5 Questions for Every Grassroots Effort

Sometimes it feels like you're herding cats

Let’s be honest, getting a group of friends together to do anything is never easy. Whether it’s a restaurant, an afternoon activity or anything in between, having even a small group agree on the plan and how all the pieces should come together can be difficult.

Now, think of a larger group of somewhat like-minded individuals – each with their own jobs, responsibilities and backgrounds – and attempting to unite them to move legislation in your favor. Still not easy.

In short, educating, engaging and empowering an advocacy audience to create lasting change is no simple task.

Now, we’re not saying the list below will help you magically unite your audience to all take action on a specific bill. Instead, think of this list as an important first step in putting together the building blocks that’ll be a foundation for your efforts.

One note, one thing to keep in mind when looking at this list – These aren’t questions that get answered once and put on a shelf. Instead, as your effort grows and evolves, you should revisit this checklist as often as needed to make sure you’re continually addressing the needs of your stakeholders.

So, let’s take a look at the list that our team uses with clients to help them strategize where to go next, who to engage and put the pieces together to achieve their goals:

5 Questions for Every Advocacy Effort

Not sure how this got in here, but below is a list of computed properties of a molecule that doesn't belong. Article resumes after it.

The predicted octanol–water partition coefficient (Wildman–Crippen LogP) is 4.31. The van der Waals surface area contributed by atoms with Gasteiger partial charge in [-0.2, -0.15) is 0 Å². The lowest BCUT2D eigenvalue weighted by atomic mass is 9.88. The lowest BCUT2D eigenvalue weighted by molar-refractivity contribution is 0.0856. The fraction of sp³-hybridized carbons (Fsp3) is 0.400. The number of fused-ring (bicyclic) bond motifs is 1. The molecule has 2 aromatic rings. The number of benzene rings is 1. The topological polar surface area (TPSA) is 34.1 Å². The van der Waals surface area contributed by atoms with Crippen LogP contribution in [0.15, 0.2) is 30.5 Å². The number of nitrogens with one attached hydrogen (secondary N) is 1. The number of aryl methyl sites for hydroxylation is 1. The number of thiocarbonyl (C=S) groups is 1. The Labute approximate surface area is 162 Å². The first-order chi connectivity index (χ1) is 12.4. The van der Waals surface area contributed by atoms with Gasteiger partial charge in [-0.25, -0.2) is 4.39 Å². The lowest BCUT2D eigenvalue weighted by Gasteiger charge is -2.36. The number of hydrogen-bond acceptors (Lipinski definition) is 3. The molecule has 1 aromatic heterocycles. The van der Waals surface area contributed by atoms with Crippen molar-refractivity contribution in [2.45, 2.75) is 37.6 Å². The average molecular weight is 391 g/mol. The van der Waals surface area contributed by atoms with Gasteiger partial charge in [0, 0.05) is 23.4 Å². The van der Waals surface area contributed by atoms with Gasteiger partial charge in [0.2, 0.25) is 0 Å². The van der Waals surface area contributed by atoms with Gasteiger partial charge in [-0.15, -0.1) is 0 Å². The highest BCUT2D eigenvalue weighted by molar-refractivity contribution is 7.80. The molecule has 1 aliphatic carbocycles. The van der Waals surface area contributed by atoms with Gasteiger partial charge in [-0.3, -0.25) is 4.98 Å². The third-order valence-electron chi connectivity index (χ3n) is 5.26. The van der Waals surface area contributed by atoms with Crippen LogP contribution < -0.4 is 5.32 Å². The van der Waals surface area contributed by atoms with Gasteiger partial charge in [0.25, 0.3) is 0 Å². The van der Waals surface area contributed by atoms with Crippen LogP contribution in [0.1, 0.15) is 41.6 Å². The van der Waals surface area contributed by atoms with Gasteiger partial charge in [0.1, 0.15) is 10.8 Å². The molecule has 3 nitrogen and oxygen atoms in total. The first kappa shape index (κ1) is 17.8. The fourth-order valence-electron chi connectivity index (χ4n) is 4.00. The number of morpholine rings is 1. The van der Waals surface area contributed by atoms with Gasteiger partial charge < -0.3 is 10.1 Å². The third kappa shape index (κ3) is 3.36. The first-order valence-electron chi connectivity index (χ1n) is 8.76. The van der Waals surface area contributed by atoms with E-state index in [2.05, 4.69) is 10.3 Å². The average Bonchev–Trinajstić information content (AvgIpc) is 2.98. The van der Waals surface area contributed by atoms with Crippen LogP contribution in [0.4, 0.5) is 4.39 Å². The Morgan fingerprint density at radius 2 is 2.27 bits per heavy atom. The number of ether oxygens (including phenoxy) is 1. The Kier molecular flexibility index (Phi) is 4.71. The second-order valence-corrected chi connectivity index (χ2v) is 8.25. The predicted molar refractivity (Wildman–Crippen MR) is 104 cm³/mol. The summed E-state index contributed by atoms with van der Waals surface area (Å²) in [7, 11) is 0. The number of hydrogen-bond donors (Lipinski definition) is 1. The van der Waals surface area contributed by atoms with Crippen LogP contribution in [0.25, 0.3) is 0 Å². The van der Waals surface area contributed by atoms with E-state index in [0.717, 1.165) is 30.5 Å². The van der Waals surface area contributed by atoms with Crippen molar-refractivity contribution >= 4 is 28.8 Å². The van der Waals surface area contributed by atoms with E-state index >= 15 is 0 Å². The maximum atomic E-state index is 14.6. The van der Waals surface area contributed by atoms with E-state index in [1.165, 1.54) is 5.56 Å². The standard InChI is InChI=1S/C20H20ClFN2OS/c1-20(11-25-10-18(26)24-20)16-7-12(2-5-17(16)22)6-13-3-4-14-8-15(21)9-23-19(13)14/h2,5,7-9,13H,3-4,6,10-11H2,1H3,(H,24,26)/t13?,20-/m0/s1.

1. What Does Success Look Like?

It’s always best to start at the top. With that in mind, for every advocacy campaign, the first question to tackle should be what is your effort trying to accomplish? For example:

  • Are you looking to sway a specific legislator or committee to vote in a certain way?
  • Would you like to influence the CEO of a specific company?
  • Are you hoping to battle back a specific federal or state regulation?

As you can imagine, the goals you set here are important and will help guide you in determining how you go about reaching them.

Tip:  Don't confuse the overall organization's goal with the goals of your leadership. They may not be one and the same. Be sure to ask leadership what their secondary goals are and potentially what you're being judged on when completing the task.

Getting started, ask yourself, what does success look like? If you think about 3 / 6 / 9 months from now, what would you want to have accomplished?

Be sure to sketch out a timeframe for what you’re trying to accomplish and identify the Key Performance Indicators (KPIs) that’ll help you determine whether or not you succeeded.

Note: Make sure you weigh quantity and quality when setting goals. 1000 letters may seem like a lot, but identifying grasstops and facilitating an interaction with a legislator’s close friend or a handful of poignant stories may be just as effective. A balanced and layered approach will get you far in online organizing.